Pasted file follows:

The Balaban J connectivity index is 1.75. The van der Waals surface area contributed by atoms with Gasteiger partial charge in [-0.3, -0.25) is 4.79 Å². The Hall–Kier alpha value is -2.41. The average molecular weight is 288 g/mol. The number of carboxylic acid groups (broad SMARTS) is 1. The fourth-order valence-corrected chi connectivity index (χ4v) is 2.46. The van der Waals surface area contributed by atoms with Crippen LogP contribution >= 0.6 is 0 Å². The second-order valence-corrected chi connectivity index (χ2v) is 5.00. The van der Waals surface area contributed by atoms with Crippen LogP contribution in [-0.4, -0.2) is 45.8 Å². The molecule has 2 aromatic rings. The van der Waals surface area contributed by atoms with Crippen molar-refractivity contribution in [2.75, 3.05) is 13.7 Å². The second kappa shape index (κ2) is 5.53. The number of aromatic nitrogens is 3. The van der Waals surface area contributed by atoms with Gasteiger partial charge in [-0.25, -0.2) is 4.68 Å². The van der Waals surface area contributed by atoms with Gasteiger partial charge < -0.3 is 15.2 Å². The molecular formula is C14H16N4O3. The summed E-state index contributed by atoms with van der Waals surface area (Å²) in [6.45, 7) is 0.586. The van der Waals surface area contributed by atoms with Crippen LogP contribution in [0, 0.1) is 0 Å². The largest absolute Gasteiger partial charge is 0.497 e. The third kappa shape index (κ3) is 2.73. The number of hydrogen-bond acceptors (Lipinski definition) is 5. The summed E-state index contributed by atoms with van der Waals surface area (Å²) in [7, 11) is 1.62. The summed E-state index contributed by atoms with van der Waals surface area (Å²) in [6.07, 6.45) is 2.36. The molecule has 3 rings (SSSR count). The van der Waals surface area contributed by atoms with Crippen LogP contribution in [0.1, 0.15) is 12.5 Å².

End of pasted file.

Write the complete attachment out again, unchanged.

The Balaban J connectivity index is 1.75. The van der Waals surface area contributed by atoms with Gasteiger partial charge in [-0.3, -0.25) is 4.79 Å². The Hall–Kier alpha value is -2.41. The average molecular weight is 288 g/mol. The number of carboxylic acid groups (broad SMARTS) is 1. The fourth-order valence-corrected chi connectivity index (χ4v) is 2.46. The van der Waals surface area contributed by atoms with Crippen LogP contribution >= 0.6 is 0 Å². The second-order valence-corrected chi connectivity index (χ2v) is 5.00. The van der Waals surface area contributed by atoms with Crippen LogP contribution in [-0.4, -0.2) is 45.8 Å². The molecule has 2 aromatic rings. The van der Waals surface area contributed by atoms with Crippen molar-refractivity contribution in [2.75, 3.05) is 13.7 Å². The second kappa shape index (κ2) is 5.53. The number of aromatic nitrogens is 3. The van der Waals surface area contributed by atoms with Gasteiger partial charge in [-0.25, -0.2) is 4.68 Å². The van der Waals surface area contributed by atoms with Gasteiger partial charge < -0.3 is 15.2 Å². The molecular formula is C14H16N4O3. The summed E-state index contributed by atoms with van der Waals surface area (Å²) in [6.45, 7) is 0.586. The van der Waals surface area contributed by atoms with Crippen LogP contribution in [0, 0.1) is 0 Å². The largest absolute Gasteiger partial charge is 0.497 e. The third kappa shape index (κ3) is 2.73. The number of hydrogen-bond acceptors (Lipinski definition) is 5. The summed E-state index contributed by atoms with van der Waals surface area (Å²) in [7, 11) is 1.62. The summed E-state index contributed by atoms with van der Waals surface area (Å²) in [6.07, 6.45) is 2.36. The molecule has 3 rings (SSSR count). The van der Waals surface area contributed by atoms with Crippen LogP contribution in [0.1, 0.15) is 12.5 Å².